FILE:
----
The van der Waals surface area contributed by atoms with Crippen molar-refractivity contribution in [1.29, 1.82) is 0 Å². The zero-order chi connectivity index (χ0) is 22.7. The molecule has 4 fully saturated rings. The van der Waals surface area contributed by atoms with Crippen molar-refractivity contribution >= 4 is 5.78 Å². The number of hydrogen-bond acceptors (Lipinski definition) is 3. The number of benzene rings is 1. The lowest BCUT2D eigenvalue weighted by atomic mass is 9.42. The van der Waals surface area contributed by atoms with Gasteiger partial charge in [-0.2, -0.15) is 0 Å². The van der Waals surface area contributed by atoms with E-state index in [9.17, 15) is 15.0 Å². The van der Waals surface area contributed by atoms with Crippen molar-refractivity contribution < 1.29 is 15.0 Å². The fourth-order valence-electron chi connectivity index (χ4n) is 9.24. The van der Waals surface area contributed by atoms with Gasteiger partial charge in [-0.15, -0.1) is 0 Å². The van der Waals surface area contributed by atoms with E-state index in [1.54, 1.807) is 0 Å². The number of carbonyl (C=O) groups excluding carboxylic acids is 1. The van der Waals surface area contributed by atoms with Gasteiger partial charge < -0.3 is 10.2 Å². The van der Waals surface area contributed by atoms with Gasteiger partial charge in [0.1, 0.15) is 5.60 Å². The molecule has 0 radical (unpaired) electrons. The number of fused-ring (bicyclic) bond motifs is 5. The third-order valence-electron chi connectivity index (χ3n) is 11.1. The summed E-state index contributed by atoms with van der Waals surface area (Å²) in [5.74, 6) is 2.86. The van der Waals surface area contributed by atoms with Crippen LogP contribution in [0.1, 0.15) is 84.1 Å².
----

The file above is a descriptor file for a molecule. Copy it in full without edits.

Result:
The van der Waals surface area contributed by atoms with Crippen molar-refractivity contribution in [1.29, 1.82) is 0 Å². The zero-order chi connectivity index (χ0) is 22.7. The molecule has 4 fully saturated rings. The van der Waals surface area contributed by atoms with Crippen molar-refractivity contribution >= 4 is 5.78 Å². The number of hydrogen-bond acceptors (Lipinski definition) is 3. The number of benzene rings is 1. The lowest BCUT2D eigenvalue weighted by atomic mass is 9.42. The van der Waals surface area contributed by atoms with Gasteiger partial charge in [-0.2, -0.15) is 0 Å². The van der Waals surface area contributed by atoms with E-state index in [9.17, 15) is 15.0 Å². The van der Waals surface area contributed by atoms with Crippen molar-refractivity contribution < 1.29 is 15.0 Å². The fourth-order valence-electron chi connectivity index (χ4n) is 9.24. The van der Waals surface area contributed by atoms with Gasteiger partial charge in [-0.15, -0.1) is 0 Å². The van der Waals surface area contributed by atoms with E-state index in [1.54, 1.807) is 0 Å². The number of carbonyl (C=O) groups excluding carboxylic acids is 1. The van der Waals surface area contributed by atoms with Gasteiger partial charge < -0.3 is 10.2 Å². The van der Waals surface area contributed by atoms with Gasteiger partial charge in [0.1, 0.15) is 5.60 Å². The molecule has 0 radical (unpaired) electrons. The number of fused-ring (bicyclic) bond motifs is 5. The third-order valence-electron chi connectivity index (χ3n) is 11.1. The summed E-state index contributed by atoms with van der Waals surface area (Å²) in [5.74, 6) is 2.86. The van der Waals surface area contributed by atoms with Crippen LogP contribution in [0.1, 0.15) is 84.1 Å².